Rendezvous in Thissio Every Friday Night for Group Cycling, Αthens Greece.
BY MARIA KORACHAI
Freeday team is open to all.
It was ten in the evening. Roughly 200 of us had gathered. Another similar-sized group also happened to be cycling in the area.
We accidentally met up at the point where Ethnikis Antistaseos Street flows onto Vouliagmenis Ave and the overall excitement generated an audible buzz. It was a proud moment. Riding bicycles, the members of the two teams, pursuing eco-friendly ways, either as hobbyists or activists, met up by chance, breaking out into a spontaneous expression of joy. Unlike cars, bicycles carry a quality of politeness and do not need to shout, or beep horns, to be heard. Instead, the resulting sound of whistling, laughter and applause made the camaraderie felt between the two sides clear.
This group cycling initiative began as an impromptu social outing one Friday night eight years ago when three or four friends decided to take a bicycle ride together. They met in Thissio, the charming Athenian inner district to the northwest side of the Acropolis, cycled about considerably, and returned to their homes late at night. The following Friday, the same riders returned to the same meeting point, but the group’s size had grown. Eventually, these group cycling experiences, which were later dubbedFreeday, as they were open to all, grew to attract as many as 3,000 riders.
Admittedly, Athens does not possess ideal infrastructure for cycling, while, making things worse, local car drivers are not accustomed to the idea. Amid such unfavorable conditions, the power of plenty is the only solution. The ritual has been maintained over the years. Participants meet up every Friday night in Thissio at 21:30. The course to be taken is not announced but its destination is posted on Facebook the day before, in the form of a puzzle. The mystery is discussed by riders along the way, bets are placed and guesses are made as part of the fun involved.
“The experience serves as a good school for learning how to get around Athens on a bicycle. You are taken into consideration by car drivers when part of a large group. Over the years, of course, progress is being achieved and group rides are nowadays organized virtually on a daily basis by groups and municipalities. It’s also a trend, a solution for tight finances, as well as a form of exercise,” noted Antonis, a regular participant of the Thissio rides every Friday night. “Cyclists and car drivers can co-exist with a bit of overall cooperation, even if cycling lanes are not available in Athens,” he added.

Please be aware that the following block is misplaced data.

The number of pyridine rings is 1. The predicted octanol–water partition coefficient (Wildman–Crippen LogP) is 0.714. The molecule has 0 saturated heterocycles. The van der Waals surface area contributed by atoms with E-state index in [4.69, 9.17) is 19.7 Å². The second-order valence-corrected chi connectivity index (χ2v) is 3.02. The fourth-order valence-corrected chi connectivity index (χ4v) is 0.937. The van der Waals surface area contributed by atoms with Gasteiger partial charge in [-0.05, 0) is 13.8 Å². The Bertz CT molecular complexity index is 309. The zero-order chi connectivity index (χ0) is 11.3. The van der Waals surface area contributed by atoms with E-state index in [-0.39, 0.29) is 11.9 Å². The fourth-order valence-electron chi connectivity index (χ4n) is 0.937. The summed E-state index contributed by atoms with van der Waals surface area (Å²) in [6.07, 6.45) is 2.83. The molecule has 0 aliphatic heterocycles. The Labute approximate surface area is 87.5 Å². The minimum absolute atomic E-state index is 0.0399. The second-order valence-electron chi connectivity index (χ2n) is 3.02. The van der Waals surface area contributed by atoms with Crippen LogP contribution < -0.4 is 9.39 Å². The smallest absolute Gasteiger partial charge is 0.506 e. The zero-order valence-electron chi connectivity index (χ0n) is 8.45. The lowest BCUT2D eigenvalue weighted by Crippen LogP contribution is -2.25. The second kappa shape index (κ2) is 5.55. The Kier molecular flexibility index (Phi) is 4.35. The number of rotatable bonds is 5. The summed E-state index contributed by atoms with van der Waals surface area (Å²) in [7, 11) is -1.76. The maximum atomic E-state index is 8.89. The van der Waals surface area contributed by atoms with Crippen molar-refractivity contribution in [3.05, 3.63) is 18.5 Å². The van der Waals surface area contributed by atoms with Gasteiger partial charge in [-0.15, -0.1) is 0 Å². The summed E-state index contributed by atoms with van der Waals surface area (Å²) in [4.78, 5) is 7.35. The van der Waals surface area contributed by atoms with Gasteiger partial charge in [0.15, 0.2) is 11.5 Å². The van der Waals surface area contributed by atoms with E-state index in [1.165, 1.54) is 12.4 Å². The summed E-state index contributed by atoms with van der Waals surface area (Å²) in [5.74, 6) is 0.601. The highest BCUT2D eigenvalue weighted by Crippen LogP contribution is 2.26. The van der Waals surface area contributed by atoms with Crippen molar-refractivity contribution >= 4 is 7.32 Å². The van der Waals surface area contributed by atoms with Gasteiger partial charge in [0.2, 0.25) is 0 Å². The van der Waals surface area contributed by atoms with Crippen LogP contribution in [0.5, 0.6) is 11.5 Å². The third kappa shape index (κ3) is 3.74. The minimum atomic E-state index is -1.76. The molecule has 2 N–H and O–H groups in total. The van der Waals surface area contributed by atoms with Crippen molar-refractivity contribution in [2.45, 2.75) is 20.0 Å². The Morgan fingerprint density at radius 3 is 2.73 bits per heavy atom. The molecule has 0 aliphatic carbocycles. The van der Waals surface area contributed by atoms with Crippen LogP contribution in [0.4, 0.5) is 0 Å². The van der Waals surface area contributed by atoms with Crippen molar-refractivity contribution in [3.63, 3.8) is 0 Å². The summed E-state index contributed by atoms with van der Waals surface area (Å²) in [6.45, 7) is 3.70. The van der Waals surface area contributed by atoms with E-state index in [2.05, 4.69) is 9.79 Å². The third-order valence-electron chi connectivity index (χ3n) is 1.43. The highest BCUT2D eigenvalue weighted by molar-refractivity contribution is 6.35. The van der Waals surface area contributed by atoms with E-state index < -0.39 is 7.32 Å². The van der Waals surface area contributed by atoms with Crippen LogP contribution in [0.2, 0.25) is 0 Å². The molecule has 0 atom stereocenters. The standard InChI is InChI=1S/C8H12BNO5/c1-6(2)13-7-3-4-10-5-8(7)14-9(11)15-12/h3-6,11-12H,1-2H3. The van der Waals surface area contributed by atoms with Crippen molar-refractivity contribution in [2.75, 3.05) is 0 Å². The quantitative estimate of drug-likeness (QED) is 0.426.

The chats while cycling are typically of light content and, understandably, never personal as a result of the endless flow of co-riders all around. But there is plenty of talk and variety. The group mingles creatively along the way. Participants get to talk to numerous others while being overtaken or overtaking. Mr. Nikitas, who has participated in the Freeday rides over the past five years, is an extremely popular group member. He has attached speakers to his bicycle to further bolster the team’s road presence and also entertain it. Group members get to listen to the sounds of rock, disco, and house. Sing-along attempts are made while the beats motivate the members to pedal harder.
The best moments are when the group turns onto main roads and spreads out, which drives home the fact that there are many of us out there who love cycling, each in his or her own way. Thanassis was the only group member not donning a cycling uniform or tights for our ride. Instead, he was dressed in jeans, moccasins, shirt, and checkered jacket. He rides an elegant, custom-made city bicycle, as he says, equipped with leather bags hanging from the left and right. During the break, he treated us to noodles and vegetables. “Why should people abroad go to work on their bicycles dressed in their office attire while we wear cycling uniforms? It’s called cycle chic,” he commented.
Fascinatingly, every Friday night, Freeday draws together individuals who are engaged in very different lines of work during the day. The ritual has established close friendships. Asked whether he could share any unique stories from the weekly rides, Spiros, one of the group’s most avid members who helps design the routes, responded: “The difficult rides during winter, when it is raining, are unique as Freeday is staged every Friday, regardless of the conditions – except for certain national holidays. We get the biggest turnout at the end of July when we organize the Tour d‘ Athenes, which covers roughly 140 kilometers and lasts all night. But you get to see a magical sunrise at the end of it. The rides to Sounio and Penteli, to its observatory, rank among the most beautiful experiences.” Asked whether the group cycling experience has changed his life, Spiros exclaimed: “It rejuvenated me,” adding that “I also met this guy,” offering a fellow rider to his side an embrace.
INFO: Every Friday, 21.30, Agion Somaton Square, Thissio. An average speed of 11 km/h is maintained to help all group members keep up. Course distances range between 30 and 55 km. Make sure to take with you a bottle of water and sandwich for the break.